Best Wireless Headphones

By: Tara Tuckwiller on November 07, 2017

Editor's Note:
For the very best audio quality, Sennheiser is the go-to choice among wireless headphones. For on-the-go listening, we found some Bluetooth headphones that deliver sound quality that's nearly as good. On a budget? We also spotted some wireless headphones that deliver good sound without draining your wallet. Among noise cancelling wireless headphones, Bose is best.

Sennheiser RS 185 Review
Best Reviewed
Specs that Matter Range -- Up to 328 feet Frequency Response -- 17 Hz - 22 kHz Listening time -- Up to 18 hours

Best wireless headphones for music

For serious music listeners who want to cut the cord, experts recommend the Sennheiser RS 185. It's optimized for music, communicating via RF signals (no Bluetooth to compress the audio), an open-back design for a truer sound, and incredibly comfortable, non-sweaty felt-covered ear pads. This headphone is designed to pair with your home stereo/theater -- not for on-the-go listening.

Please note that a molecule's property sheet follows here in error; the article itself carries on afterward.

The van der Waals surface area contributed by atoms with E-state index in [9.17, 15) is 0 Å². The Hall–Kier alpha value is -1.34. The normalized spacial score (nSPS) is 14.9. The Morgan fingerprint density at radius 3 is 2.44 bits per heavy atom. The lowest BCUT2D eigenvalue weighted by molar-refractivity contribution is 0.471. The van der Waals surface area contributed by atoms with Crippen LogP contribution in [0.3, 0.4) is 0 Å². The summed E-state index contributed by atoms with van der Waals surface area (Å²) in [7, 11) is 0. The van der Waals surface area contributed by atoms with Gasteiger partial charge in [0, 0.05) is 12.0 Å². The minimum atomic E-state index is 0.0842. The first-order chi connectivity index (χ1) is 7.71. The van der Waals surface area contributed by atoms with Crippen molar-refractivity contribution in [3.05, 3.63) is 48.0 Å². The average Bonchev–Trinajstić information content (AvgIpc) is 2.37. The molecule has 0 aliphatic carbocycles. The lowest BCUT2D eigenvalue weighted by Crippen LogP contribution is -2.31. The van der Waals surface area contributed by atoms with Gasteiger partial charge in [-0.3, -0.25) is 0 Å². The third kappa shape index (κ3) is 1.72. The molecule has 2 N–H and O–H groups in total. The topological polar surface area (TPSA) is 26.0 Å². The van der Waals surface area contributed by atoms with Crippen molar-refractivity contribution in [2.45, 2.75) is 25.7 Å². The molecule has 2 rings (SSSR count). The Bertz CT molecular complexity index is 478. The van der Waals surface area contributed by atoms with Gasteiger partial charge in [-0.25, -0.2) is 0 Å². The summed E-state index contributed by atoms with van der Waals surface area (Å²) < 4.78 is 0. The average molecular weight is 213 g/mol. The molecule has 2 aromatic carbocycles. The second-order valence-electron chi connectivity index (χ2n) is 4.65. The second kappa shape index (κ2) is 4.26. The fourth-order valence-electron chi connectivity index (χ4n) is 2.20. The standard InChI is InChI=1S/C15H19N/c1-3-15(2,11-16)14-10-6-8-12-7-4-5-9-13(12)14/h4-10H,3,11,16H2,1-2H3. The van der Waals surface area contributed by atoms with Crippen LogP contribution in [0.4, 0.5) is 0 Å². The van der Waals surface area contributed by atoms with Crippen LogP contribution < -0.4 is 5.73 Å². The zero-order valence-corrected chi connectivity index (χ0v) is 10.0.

Buy for $399.95
Sennheiser RS 175 Review
Best Reviewed
Specs that Matter Range -- Up to 328 feet Frequency Response -- 17 Hz - 22 kHz Listening time -- Up to 18 hours

Best wireless headphones for TV

The Sennheiser RS 175 features a closed-back design that sacrifices the ultimate in audio fidelity in exchange for a more private listening experience. Reviewers say it provides exceptional sound quality nonetheless, coupled with long battery life and supreme comfort. Sennheiser optimizes the RS 175 for TV and movies, with full-bodied sound, plus Bass and Surround modes you can turn on or off.

Buy for Too low to display
Bose SoundLink Around-Ear Wireless II Review
Best Reviewed
Specs that Matter Range -- Up to 30 feet Frequency Response -- Not listed Listening time -- 15 hours

Best Bluetooth headphones